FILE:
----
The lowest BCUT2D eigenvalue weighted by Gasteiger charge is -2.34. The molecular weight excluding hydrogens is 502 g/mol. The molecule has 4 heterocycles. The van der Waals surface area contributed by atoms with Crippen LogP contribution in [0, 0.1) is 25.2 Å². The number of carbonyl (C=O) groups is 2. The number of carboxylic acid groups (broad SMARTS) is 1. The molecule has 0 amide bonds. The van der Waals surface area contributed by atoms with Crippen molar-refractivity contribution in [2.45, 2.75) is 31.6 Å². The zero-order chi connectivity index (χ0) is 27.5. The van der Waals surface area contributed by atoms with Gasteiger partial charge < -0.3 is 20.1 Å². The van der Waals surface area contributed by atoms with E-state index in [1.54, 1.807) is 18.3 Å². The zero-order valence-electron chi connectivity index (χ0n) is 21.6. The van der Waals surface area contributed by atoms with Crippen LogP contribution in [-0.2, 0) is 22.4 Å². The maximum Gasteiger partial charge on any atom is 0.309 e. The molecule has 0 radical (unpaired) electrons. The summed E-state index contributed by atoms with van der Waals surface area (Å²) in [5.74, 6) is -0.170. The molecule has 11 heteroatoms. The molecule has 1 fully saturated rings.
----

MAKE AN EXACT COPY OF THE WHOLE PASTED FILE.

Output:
The lowest BCUT2D eigenvalue weighted by Gasteiger charge is -2.34. The molecular weight excluding hydrogens is 502 g/mol. The molecule has 4 heterocycles. The van der Waals surface area contributed by atoms with Crippen LogP contribution in [0, 0.1) is 25.2 Å². The number of carbonyl (C=O) groups is 2. The number of carboxylic acid groups (broad SMARTS) is 1. The molecule has 0 amide bonds. The van der Waals surface area contributed by atoms with Crippen molar-refractivity contribution in [2.45, 2.75) is 31.6 Å². The zero-order chi connectivity index (χ0) is 27.5. The van der Waals surface area contributed by atoms with Gasteiger partial charge < -0.3 is 20.1 Å². The van der Waals surface area contributed by atoms with E-state index in [1.54, 1.807) is 18.3 Å². The zero-order valence-electron chi connectivity index (χ0n) is 21.6. The van der Waals surface area contributed by atoms with Crippen LogP contribution in [-0.2, 0) is 22.4 Å². The maximum Gasteiger partial charge on any atom is 0.309 e. The molecule has 0 radical (unpaired) electrons. The summed E-state index contributed by atoms with van der Waals surface area (Å²) in [5.74, 6) is -0.170. The molecule has 11 heteroatoms. The molecule has 1 fully saturated rings.